Cook County Record

Sunday, December 8, 2019

City, police officers face wrongful death suit over 2008 shooting of teen

By Annie Cosby | Aug 27, 2014


A woman is suing the city, claiming her son was unlawfully, fatally shot by a Chicago police officer four years ago.

Cassandra Arnold, individually and as a special administrator of the Estate of Martinez Winford, filed a wrongful death lawsuit Aug. 11 in the Cook County Circuit Court against the City of Chicago and Police Officers Zachary Rubald and Miguel Romero.

According to the complaint, Winford, 16 at the time, was at the intersection of East 89th Street and Langley Avenue in Chicago with a group of other teenagers on Aug. 22, 2008, when the group was stopped by officers Rubald and Romero for a field interview.

Arnold claims Winford ran and was then chased by car by Rubald and Romero. Rubald claimed Winford climbed a fence and from the top, pointed a firearm at the officers before he shot him twice in self-defense, the suit alleges. Winford died 45 minutes after being shot.

The complaint states after the shooting, Rubald attempted to justify his actions by falsely claiming Winford drew a gun on the two officers even though other cops at the scene didn't see a firearm and wasn't mentioned on the dispatch.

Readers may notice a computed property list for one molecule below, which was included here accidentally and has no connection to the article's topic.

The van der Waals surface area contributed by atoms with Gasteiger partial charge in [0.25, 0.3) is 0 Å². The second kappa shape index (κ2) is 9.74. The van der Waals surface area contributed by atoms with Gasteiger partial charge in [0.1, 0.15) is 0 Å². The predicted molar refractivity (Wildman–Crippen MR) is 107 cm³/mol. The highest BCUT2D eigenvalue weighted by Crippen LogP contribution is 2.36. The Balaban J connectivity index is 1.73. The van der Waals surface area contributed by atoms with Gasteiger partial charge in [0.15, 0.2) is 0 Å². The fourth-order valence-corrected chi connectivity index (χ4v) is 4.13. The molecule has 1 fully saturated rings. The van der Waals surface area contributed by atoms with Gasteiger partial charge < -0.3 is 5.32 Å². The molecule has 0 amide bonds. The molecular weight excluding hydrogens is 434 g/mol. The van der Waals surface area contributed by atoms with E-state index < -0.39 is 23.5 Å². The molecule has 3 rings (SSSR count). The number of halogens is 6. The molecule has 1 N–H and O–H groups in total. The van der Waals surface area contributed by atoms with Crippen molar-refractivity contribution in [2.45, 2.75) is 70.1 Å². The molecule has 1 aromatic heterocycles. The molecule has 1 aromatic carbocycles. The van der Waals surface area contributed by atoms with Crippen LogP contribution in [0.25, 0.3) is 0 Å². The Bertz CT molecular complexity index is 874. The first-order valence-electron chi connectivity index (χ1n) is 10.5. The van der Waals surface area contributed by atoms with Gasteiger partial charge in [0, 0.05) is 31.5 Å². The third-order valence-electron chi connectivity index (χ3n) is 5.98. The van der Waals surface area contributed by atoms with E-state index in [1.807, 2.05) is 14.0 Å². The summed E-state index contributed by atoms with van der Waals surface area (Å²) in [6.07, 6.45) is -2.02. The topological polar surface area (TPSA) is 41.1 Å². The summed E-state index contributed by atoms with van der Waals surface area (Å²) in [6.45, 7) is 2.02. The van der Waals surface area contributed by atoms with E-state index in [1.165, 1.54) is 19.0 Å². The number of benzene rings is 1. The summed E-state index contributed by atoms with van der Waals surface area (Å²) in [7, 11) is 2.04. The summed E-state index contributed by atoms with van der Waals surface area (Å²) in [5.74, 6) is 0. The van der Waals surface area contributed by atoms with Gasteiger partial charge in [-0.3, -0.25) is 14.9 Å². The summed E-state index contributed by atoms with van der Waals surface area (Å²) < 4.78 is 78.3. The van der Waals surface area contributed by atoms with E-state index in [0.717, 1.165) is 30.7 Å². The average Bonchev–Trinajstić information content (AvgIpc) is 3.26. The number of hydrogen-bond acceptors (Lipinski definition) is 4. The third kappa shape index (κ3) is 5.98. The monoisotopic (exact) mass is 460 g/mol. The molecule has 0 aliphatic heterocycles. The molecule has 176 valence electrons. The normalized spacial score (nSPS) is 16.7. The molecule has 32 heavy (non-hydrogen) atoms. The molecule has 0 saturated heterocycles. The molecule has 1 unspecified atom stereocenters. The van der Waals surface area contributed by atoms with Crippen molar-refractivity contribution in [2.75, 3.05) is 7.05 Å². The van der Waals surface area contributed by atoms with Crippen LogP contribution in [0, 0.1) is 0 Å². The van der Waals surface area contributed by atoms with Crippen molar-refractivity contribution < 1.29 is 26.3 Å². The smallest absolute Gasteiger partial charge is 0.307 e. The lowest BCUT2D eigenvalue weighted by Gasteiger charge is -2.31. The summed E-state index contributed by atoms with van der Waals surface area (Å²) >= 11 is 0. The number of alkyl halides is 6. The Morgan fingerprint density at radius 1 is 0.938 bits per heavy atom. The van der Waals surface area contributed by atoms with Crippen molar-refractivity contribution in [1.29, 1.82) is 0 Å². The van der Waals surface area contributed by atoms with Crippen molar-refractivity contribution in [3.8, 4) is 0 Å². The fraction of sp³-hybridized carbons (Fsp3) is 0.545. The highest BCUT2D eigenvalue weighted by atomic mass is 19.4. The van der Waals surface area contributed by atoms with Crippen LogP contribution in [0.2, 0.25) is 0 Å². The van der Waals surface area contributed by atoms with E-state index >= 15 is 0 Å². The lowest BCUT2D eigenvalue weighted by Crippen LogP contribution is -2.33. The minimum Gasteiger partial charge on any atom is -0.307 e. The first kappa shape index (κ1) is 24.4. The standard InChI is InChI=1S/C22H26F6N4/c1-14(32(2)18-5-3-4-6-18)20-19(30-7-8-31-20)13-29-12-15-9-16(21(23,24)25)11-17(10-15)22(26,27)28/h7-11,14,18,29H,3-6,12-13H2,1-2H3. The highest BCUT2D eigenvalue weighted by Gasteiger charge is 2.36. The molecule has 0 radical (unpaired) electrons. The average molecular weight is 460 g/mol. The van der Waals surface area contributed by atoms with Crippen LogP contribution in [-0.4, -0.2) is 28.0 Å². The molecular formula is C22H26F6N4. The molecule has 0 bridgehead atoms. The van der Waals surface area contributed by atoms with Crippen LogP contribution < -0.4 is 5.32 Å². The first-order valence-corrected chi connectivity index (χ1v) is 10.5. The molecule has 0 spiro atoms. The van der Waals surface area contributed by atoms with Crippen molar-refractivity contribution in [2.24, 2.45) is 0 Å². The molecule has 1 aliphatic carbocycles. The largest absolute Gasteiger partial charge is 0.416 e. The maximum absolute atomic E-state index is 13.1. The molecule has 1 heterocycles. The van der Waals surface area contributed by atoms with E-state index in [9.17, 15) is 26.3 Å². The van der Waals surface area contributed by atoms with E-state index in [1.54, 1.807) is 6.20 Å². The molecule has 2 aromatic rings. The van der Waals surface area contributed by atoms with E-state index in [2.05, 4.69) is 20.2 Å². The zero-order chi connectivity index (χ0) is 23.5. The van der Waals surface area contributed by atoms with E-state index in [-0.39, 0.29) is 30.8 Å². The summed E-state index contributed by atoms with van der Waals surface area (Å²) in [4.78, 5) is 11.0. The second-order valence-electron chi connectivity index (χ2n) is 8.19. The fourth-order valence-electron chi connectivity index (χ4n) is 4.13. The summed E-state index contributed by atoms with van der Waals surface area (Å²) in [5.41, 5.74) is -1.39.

Arnold further contends the officers said Winford fired with his right hand, even though he was left-handed, and that other evidence contradicted his  claim of self-defense.

She is seeking more than $50,000 in damages and is being represented in the case by attorneys Andrew Staes, Stephen Scallan and Michael Cohen of Staes & Scallan P.C. in Chicago.

The complaint notes it was originally brought in 2009 and removed to the federal court, before being dismissed without prejudice on July 29. It was re-filed earlier this month to amend the cause of its initial removal and amplified with new evidence.

This is a report on a civil lawsuit filed in the Cook County Circuit Court. The details in this report come from an original complaint filed by a plaintiff. Please note, a complaint represents an accusation by a private individual, not the government. It is not an indication of guilt, and it only represents one side of the story.

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City of Chicago